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Chapter 9: Keeley

July 15 at 8:00 PM

Adapted from a photo by Peter Griffin

Adapted from a photo by Peter Griffin

Water gushed in, filling the empty space around me. Slowly the level rose, pushing me to the edge as I drifted back to consciousness.

"Awfully rude of you not inviting me to the party," said a voice.

I squinted my eyes, trying to make sense of the blobs of light floating around me. "What is this?" I said, fishing myself out of the pool. "I put a bullet in your head."

"Several, actually." He took a sip of his Strawberry Margarita. "But nothing is as it seems anymore, is it Delta? Look around triggerman, this is hardly the D.C. that you once knew." His bald cranium and angular jaw slipped in and out of focus.  "These days it's called the Devil's Club."

I didn't mind the ragged t-shirt nor soiled boxers that he dressed me in. I had much bigger problems. "Where's my gun, Keeley?"

"In your room of course," he replied and massaged his short goatee.

"I don't have a room." I stepped forward.

"Sure you do, Birchy. All members of the Devil's Club do."

Keeley loved to tease me about my addiction to Birch Beer, an American oddity that he couldn't get back on the island. "It's Burke, and I ain't no member of no damn club."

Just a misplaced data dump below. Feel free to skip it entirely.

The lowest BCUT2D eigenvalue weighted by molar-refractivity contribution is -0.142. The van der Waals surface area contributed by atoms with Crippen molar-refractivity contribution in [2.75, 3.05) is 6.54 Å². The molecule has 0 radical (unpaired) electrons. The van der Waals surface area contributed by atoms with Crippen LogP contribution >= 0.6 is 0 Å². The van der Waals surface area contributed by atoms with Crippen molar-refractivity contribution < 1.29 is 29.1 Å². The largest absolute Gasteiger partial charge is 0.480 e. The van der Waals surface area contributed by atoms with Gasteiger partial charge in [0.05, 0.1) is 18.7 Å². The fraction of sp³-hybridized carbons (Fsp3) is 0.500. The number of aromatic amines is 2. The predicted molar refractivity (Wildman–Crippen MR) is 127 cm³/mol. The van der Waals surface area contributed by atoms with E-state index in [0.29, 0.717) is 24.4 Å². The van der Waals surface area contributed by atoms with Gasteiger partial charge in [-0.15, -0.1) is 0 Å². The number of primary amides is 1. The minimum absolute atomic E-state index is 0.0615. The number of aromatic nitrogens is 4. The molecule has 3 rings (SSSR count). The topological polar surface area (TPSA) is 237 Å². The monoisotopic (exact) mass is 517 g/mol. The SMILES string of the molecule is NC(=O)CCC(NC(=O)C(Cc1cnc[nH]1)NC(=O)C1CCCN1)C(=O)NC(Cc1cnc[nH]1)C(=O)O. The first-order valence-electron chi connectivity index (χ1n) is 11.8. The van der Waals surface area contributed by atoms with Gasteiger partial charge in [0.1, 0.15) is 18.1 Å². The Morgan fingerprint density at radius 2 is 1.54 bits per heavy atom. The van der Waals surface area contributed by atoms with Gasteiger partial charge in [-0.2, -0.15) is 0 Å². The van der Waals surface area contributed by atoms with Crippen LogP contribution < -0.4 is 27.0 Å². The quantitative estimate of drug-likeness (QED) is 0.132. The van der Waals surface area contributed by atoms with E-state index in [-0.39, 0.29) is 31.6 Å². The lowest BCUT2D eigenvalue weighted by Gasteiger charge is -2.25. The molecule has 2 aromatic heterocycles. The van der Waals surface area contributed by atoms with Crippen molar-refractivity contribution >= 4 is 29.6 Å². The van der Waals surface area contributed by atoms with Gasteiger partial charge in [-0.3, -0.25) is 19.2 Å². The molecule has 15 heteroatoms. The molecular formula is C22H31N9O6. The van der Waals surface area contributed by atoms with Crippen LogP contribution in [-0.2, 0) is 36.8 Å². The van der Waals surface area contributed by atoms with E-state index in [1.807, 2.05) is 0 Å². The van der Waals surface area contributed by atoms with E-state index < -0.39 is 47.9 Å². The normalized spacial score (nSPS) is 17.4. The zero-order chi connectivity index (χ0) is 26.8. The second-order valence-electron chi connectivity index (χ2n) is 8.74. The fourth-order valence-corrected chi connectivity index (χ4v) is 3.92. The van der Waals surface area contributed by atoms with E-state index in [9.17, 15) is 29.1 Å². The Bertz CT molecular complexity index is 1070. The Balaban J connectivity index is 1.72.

He set the Margarita aside and leaned back in his chair. "I'm afraid you don't have a choice in the matter. Nor do I."

I peered over the edge, taking note of the barren streets and dilapidated buildings. "Where are we exactly?"

"You're standing atop the sundeck of the Williard, mate. Under new management, of course. And that smoldering ruin in the distance is the zombie barbeque you threw the other night. Splendid job on that one." Keeley stood. "Here, have a look." He handed me a pair of binoculars.

I leaned against the rail and took a gander. A wavering cloud on the horizon was all that was left of the apartment complex. Columns of gutted buildings poked out of the haze like dead fish. The city was little more than rubble, highlighted by an unbroken window or two that somehow survived unscathed. As I scanned the horizon, something sparkled in my lens. "You've got to be kidding." I panned back around.

"That's right. The White House is still intact," said Keeley. "When you're ready you'll find him there."

"Who?" I said. And then I caught a glimpse of his handiwork: corpses dangled from the traffic signals and lampposts. I peeked up from the binoculars and turned around but there was no reply. Keeley was gone.

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